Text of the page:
The company that offers you the leasing agreement will provide different ways that you can pay it back. Since you will talk with 3-6 potential lessors when you submit a free quote request through Business Finance Resource, they should be able to walk you through the various benefits of each to determine which works best.
Three types of leasing
With a skip lease, you don't have to make payments in back-to-back months. This allows you to compensate for potential slow periods of business. Skip leases are best if you have business that fluctuates during different times of the year.
From there, a step-up lease is opportune for businesses with slow cash flow but a strong need for immediate equipment to ramp up revenue. Step-up leases allow businesses to build the company with lower initial payments so they can better handle higher payments later on.
Finally, we come to the deferred lease. This is available in 60 or 90 day increments, and lets you defer your initial payments for 2 or 3 months with no down payment, but larger payments later on.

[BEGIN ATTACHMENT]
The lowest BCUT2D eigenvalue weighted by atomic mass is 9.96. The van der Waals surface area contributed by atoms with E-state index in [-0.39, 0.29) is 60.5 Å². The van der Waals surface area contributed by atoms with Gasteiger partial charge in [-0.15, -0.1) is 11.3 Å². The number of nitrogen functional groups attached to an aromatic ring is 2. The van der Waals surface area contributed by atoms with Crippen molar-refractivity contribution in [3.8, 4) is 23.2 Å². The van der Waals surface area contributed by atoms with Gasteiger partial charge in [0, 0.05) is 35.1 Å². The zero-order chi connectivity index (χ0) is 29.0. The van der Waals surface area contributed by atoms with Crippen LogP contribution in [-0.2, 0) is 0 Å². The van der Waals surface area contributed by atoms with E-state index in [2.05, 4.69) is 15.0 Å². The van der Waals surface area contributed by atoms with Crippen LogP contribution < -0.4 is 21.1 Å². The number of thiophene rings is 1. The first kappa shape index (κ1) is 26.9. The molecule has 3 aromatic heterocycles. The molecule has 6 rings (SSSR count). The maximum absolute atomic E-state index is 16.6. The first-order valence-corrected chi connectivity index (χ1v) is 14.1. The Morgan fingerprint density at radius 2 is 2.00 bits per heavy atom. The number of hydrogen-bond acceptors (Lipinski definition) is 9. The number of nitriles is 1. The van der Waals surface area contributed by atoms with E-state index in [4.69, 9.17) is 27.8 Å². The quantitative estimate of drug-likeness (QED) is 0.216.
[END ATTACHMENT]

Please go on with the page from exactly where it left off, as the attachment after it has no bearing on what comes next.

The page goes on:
Leasing terms can range from 1-5 years in length. You likely wouldn't want longer term leases since that would require you to continue making payments even if the technology of your equipment becomes outdated.
Businesses usually select a certain lease term depending on their plans with the equipment. At the end of term, the business can do one of four things:
Ask the lessor about the particular pros and cons of the four lease term agreements before making a decision.
Understanding the costs
With leasing costs, you only have two real factors to concern yourself with: the down payment and the interest rate.
The standard down payment for an equipment lease is 10% to 20% of the actual cost of the equipment. While you can arrange to put down even less, you typically earn a more favorable interest rate if you pay more up front.
As far as the monthly rate goes, small items valued around $100,000 can cost you 10% to 20% each month. Obviously, the better your credit rating and the longer your lease, the better rate you'd qualify for. More expensive equipment typically carries a lower rate - 6% to 8% - because of the higher price tag. If you use a broker to help acquire the best lease, expect to pay an additional 3% to 5% above the lender's rates.
Keep an eye out for other potential fees such as delivery and training which can cost a few hundred dollars if it's not built into your down payment or monthly rate. As previously mentioned, you can also be liable for cancellation penalties if you end the lease early in some cases.